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The Aston Martin Valiant: more than a Valour with a wing

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The Aston Martin Valiant: more than a Valour with a wing

Aston Martin Valiant

Three pedals plus V12 is a combination we never thought we would see in an Aston Martin again since the Valour. With the new Valiant, the legendary combination returns. Aaron Stokes explores the latest creation to leave the gates from Gaydon.

The Aston Martin Valiant is the most extreme front-engine car to leave the factory in Aston Martin’s history, powered by a 734 bhp twin-turbocharged V12 sending power to the road through a bespoke 6-speed manual gearbox.

As with the other models in the V-bomber line-up, the Vulcan and Victor, the existence of Valiant is owed to a bespoke customer commission. However, in this case you might recognise the person's name, a certain Mr Fernando Alonso. As with the fellow models in its lineage, the Valiant is strictly limited. If you wanted one of the 38 cars being built, they have all already been spoken for.

Unlike its brother, the Valour, Valiant has a much deeper focus to ensure that on track performance is where the Valiant will come to life. Aston Martin has decided to do this through the use of some rather clever engineering. One example of this is the decision to 3D-print the rear subframe which manages to shave 3 kg from the car.


Aston Martin Valiant
Aston Martin Valiant

However, while the rear subframe has been lightened, there has been no compromise in the stiffness. The use of a magnesium torque tube takes 8.6 kg out of the spine of Valiant. Magnesium is also used to manufacture the 21” lightweight wheels which reduce unsprung mass by 14 kg. As with most high-performance cars, there is a lithium-ion battery in the Valiant which helps to shave another 11.5 kg.

The most radical change that can be found on Valiant is its Multimatic Adaptive Spool Valve dampers (or ASV for short.) Each damper can be adjusted to a new damper curve in less than six milliseconds. The ASV dampers are paired with revised driver modes to help those lucky enough to get an allocation, extract the most out of the Valiant.

For the exterior, Aston Martin has decided to use extensive amounts of carbon fibre for the exterior panels of Valiant. While the Valiant does share a lot of its design DNA with the Valour, there is no mistaking that this is something even more special, something even more striking. All of this design isn’t just purely for design, it’s there to help with aerodynamics. The large front splitter helps to stick the front end to the road. The front of the Valiant also benefits from a new carbon fibre grille to aid with cooling the twin-turbo V12.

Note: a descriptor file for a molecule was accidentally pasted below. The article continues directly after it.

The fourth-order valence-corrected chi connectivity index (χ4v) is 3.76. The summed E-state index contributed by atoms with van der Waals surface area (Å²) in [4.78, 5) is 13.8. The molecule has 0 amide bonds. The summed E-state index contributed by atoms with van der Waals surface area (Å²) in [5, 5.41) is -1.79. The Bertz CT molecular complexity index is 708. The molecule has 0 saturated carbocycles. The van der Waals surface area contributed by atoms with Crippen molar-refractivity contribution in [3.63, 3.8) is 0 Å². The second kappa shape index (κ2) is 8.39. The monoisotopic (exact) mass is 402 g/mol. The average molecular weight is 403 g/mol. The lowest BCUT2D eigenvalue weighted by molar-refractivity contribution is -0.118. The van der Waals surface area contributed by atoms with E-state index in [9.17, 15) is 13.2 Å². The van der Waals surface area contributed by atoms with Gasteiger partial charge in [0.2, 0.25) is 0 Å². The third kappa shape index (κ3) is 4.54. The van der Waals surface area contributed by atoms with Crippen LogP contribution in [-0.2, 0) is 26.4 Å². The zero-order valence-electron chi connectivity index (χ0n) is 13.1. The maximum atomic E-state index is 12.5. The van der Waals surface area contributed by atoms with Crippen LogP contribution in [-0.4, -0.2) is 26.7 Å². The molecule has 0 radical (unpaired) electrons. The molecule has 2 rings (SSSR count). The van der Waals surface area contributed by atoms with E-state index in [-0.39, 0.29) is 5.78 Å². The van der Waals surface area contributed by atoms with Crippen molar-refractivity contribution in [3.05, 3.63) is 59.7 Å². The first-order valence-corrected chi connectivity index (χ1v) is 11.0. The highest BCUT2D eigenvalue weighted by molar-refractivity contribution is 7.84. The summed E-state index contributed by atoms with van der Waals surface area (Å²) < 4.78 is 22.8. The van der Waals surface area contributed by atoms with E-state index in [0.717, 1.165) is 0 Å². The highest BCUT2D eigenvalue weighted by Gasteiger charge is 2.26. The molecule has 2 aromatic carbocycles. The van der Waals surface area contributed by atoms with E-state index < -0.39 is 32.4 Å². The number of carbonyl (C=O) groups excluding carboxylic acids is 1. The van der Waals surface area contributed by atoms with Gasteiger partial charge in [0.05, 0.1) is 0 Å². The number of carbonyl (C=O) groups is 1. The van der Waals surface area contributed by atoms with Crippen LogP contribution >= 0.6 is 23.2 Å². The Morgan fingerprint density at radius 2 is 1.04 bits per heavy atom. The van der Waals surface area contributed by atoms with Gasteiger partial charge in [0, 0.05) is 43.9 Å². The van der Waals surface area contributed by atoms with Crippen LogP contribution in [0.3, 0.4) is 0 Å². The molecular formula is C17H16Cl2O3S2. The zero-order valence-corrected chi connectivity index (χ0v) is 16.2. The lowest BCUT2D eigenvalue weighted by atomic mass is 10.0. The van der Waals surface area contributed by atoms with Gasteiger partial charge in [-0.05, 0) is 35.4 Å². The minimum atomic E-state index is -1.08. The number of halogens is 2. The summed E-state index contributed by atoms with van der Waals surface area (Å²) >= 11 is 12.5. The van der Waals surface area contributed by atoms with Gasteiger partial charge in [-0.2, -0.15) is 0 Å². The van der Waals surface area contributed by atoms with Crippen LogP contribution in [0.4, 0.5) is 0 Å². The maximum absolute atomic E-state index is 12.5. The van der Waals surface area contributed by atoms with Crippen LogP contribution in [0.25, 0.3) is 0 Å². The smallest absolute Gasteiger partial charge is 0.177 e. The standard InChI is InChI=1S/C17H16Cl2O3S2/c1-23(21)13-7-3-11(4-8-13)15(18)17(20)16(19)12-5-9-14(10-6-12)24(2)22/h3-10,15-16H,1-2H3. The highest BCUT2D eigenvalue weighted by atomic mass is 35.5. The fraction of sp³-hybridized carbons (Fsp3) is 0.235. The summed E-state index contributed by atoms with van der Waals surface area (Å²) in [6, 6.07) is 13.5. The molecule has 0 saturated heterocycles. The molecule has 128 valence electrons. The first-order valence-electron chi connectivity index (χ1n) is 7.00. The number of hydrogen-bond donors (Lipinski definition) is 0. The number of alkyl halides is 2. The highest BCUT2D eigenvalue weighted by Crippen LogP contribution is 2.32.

One feature I normally don’t like on cars like these is the aero discs. However, on the Valiant they work so well and take inspiration from the iconic 1980 ‘Muncher’ Le Mans racer. They serve more purpose than to just add to the dramatic styling. The aim of the aero discs is to reduce turbulence and drag that is created by the wheels. Alongside this, they also serve to help draw cool air onto the carbon ceramic brakes and allow the heat generated under hard braking to escape.


Aston Martin Valiant
Aston Martin Valiant
Aston Martin Valiant

At the rear of the Valiant, is quite possibly the most striking feature, its large fixed wing. Like other design features of the Valiant, it serves a purpose. It’s there to help balance out the downforce that is created by the front splitter. Working with the rear wing is a carbon fibre rear diffuser. It not only serves an aerodynamic purpose, it is also home to the quad tailpipe titanium exhaust which allows the V12 to sing. The rear of the Valiant is created with a single-piece fixed clamshell. Unlike many of the latest track-focussed supercars, the Valiant still has a usable storage space, concealed under a hinged rear screen panel. I’m sure if you would like, you can have this in carbon fibre.

The exterior is not the only place that the Valiant gets the carbon fibre treatment, the interior also benefits from carbon fibre. A prime example of this is the carbon fibre central tunnel, which houses the exposed shift linkage for the six-speed manual gearbox. As a Q creation, the Valiant has some unique touches. One of these is a new and exclusive steering wheel. Unlike most modern interiors, Aston Martin has decided to do away with controls on the steering wheel. 

In the interior of Valiant, the track-focussed theme is still clear. As standard, Aston Martin has included a steel half-cage which allows for a 4-point racing harness to be fitted, holding you in the Recaro Podium seats.

For those who managed to secure their allocation, Aston Martin will start delivering Valiant’s to customers in the last quarter of this year. If you are making the petrol-head pilgrimage to the Goodwood Festival of Speed this year, the Valiant will be there and will be taken up the prestigious hillclimb by the man responsible for its creation; Mr Fernando Alonso.


Aston Martin Valiant
Aston Martin Valiant
Aston Martin Valiant

Written by

Aaron Stokes

Published

24 May 2024

Last Updated

24/05/24

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